While this is, as said above, a Free-to-Play game, I spent £20 on the Founders Pack that unlocks all of the many characters and, while I’m awful at the game, I have an absolute blast playing it. I don’t know how popular the game is, but amongst my small circle of online friends I very rarely hear many people talk about it, which is a shame. While it’s competative nature likely puts a lot of people off, I can highly recommend giving the game a try.
An issue with team based games like this, however, especially on the Switch with its lack of decent voice communication, is that it can be quite difficult to find a decent team. Running off and trying to kill the enemy team alone wont cut it, you really do need to work together. If you end up on a team full of teammates doing their own thing, it wont matter how good you are, you’re going to have a bad time. If, however, you can either play with some buddies or you can find some random people that understand how to work as a team, it really can be extremely fun.
3) Super Mario Odyssey
After the unexpected inclusion of Paladins, we’re back with something far more expected, namely the fantastic flagship Mario title on the Switch. The time spent in the game to get it to number 3 was, essentially, the time spent to complete the game on its initial playthrough. I’m yet to revisit all of the lands to find the various extra Moons that are added after finishing it once. To this end, there is still a lot more to get out of this game, which is great news for me. I’m looking forward to forgetting about it a little and then jumping back in to experience it all over again, now with added challenge.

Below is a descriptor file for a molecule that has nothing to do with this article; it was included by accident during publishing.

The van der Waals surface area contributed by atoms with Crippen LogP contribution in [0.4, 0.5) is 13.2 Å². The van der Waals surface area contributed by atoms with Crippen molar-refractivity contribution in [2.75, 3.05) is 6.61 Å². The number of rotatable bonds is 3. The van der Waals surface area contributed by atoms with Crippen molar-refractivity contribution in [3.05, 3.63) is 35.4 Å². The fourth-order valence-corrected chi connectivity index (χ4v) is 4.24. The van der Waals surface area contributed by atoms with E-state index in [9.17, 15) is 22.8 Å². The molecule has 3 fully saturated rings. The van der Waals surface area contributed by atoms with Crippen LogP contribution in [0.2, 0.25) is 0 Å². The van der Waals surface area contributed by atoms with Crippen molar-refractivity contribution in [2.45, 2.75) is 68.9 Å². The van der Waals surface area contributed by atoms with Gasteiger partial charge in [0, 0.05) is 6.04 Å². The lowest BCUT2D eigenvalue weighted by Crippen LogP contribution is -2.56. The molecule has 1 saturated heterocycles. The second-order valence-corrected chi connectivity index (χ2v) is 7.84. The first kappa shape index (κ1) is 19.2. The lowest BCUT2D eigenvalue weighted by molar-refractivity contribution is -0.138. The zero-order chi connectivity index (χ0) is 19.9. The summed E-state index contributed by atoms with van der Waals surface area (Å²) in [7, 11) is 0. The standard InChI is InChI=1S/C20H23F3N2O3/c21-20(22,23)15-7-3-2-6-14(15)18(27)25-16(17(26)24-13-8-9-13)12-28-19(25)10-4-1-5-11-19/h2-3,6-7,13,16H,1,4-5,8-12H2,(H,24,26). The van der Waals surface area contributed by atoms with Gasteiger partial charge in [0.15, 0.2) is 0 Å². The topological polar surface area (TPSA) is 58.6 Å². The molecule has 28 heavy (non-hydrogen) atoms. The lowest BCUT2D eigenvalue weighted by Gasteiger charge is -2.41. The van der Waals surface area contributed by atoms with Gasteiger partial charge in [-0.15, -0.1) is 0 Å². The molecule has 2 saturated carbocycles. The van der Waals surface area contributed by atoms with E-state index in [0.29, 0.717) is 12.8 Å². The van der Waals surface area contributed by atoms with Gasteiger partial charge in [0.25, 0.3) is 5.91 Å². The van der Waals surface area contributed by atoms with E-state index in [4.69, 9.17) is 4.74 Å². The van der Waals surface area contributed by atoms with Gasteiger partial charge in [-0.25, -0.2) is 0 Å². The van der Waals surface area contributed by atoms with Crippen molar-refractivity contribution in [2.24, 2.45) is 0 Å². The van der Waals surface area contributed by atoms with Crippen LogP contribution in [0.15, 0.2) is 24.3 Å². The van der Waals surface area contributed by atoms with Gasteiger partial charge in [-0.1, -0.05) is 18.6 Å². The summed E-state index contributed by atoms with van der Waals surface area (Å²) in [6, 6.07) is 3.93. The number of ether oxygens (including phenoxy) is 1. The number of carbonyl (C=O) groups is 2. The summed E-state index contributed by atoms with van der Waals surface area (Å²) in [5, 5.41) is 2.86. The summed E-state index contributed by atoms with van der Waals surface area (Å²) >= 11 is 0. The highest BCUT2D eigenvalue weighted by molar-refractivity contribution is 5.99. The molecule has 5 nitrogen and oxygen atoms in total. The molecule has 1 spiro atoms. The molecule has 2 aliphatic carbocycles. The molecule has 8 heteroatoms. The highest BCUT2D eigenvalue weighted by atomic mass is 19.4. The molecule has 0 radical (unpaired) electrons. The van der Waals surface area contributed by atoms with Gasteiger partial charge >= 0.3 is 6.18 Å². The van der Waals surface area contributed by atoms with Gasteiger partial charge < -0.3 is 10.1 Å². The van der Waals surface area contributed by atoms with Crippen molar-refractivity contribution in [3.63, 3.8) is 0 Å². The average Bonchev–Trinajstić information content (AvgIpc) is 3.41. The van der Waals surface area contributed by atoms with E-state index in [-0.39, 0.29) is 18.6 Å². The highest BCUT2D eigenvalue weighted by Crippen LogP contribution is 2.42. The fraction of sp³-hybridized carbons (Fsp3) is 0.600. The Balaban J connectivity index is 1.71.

4) The Elder Scrolls V: Skyrim
Skyrim was released early on in the Switch’s lifecyce so this time has built up over this time due to me dipping in and out as the mood takes me. While the game is looking fairly dated now, in modern terms, it’s still pretty incredible how good it looks on such, relatively, underpowered hardware. I remember owning this game on the PS2 (or maybe the PS3, I can’t quite remeber) but what I do recall is that the loading times were atrocious. On the Switch, however, they are far better, which is a nice added bonus.
I’ve no idea where I am with the story in Skyrim, I’m just moving from quest to quest knocking them off. It works really well as a game to just dip in and out of. Like Mario Odyssey, I think I’ve got many hours left on this particular game.
Smite is an Action MOBA or an Action Multiplayer Online Battle Arena game. This is the newest game on my top 5 list, so it’s impressive how I’ve racked up so many hours on it already to be honest.
In Smite you pick a God (from various pantheons) ranging from Ancient Greece, Norse, Egyptian, Roman and many more and join a team of another 4 Gods, fighting an enemy team of another 5 Gods. Much like Paladins, I’m bad at the game, but find it very enjoyable. Also, and once again much like Paladins, if you’re stuck with a bad team you may as well give up from the start, but if you get into a good team you can really have a great time in this game.
I, again, paid an upfront cost to unlock to 100+ Gods from the start, when it was released a few months ago. It is quite daunting trying to learn a game with so many characters to get your head around, but it’s well worth your effort to give it a try.
What does your top 5 list look like? I would imagine Zelda has to be up there for pretty much all Switch owners, but the other 4 slots could go anywhere.
If you’ve listened to the latest episode of the podcast you would have heard that I’ve been on a bit of a gaming kick recently, more so than I have for a while. I mentioned there that a lot of my time is spent on the Nintendo Switch, despite also owning a screaming fast Xbox One X, so I took a bit of time out to try and understand what the draw is of the Switch, and Nintendo in general.